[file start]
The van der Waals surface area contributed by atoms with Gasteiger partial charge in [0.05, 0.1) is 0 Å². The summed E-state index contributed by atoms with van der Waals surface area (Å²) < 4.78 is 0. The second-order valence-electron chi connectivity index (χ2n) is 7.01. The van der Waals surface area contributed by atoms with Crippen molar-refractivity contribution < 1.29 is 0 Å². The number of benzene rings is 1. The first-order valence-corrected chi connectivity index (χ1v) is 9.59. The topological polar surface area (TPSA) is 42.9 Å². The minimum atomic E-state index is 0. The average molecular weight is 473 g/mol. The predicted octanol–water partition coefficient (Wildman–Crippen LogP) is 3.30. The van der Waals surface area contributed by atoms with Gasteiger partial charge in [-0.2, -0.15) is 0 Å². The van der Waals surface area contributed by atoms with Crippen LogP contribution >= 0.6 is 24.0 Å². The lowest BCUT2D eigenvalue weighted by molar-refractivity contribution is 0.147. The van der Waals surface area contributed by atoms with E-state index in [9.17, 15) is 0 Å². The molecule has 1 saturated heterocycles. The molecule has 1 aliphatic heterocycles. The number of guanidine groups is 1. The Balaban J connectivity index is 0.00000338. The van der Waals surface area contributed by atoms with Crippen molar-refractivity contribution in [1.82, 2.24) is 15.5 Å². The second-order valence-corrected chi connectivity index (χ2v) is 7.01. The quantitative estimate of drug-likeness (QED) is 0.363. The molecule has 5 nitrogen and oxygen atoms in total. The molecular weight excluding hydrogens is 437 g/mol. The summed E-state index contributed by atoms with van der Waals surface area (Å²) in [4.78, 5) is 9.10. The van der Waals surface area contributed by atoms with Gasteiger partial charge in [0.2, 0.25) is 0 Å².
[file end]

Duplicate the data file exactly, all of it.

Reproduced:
The van der Waals surface area contributed by atoms with Gasteiger partial charge in [0.05, 0.1) is 0 Å². The summed E-state index contributed by atoms with van der Waals surface area (Å²) < 4.78 is 0. The second-order valence-electron chi connectivity index (χ2n) is 7.01. The van der Waals surface area contributed by atoms with Crippen molar-refractivity contribution < 1.29 is 0 Å². The number of benzene rings is 1. The first-order valence-corrected chi connectivity index (χ1v) is 9.59. The topological polar surface area (TPSA) is 42.9 Å². The minimum atomic E-state index is 0. The average molecular weight is 473 g/mol. The predicted octanol–water partition coefficient (Wildman–Crippen LogP) is 3.30. The van der Waals surface area contributed by atoms with Gasteiger partial charge in [-0.2, -0.15) is 0 Å². The van der Waals surface area contributed by atoms with Crippen LogP contribution >= 0.6 is 24.0 Å². The lowest BCUT2D eigenvalue weighted by molar-refractivity contribution is 0.147. The van der Waals surface area contributed by atoms with E-state index in [9.17, 15) is 0 Å². The molecule has 1 saturated heterocycles. The molecule has 1 aliphatic heterocycles. The number of guanidine groups is 1. The Balaban J connectivity index is 0.00000338. The van der Waals surface area contributed by atoms with Crippen molar-refractivity contribution in [1.82, 2.24) is 15.5 Å². The second-order valence-corrected chi connectivity index (χ2v) is 7.01. The quantitative estimate of drug-likeness (QED) is 0.363. The molecule has 5 nitrogen and oxygen atoms in total. The molecular weight excluding hydrogens is 437 g/mol. The summed E-state index contributed by atoms with van der Waals surface area (Å²) in [4.78, 5) is 9.10. The van der Waals surface area contributed by atoms with Gasteiger partial charge in [0.2, 0.25) is 0 Å².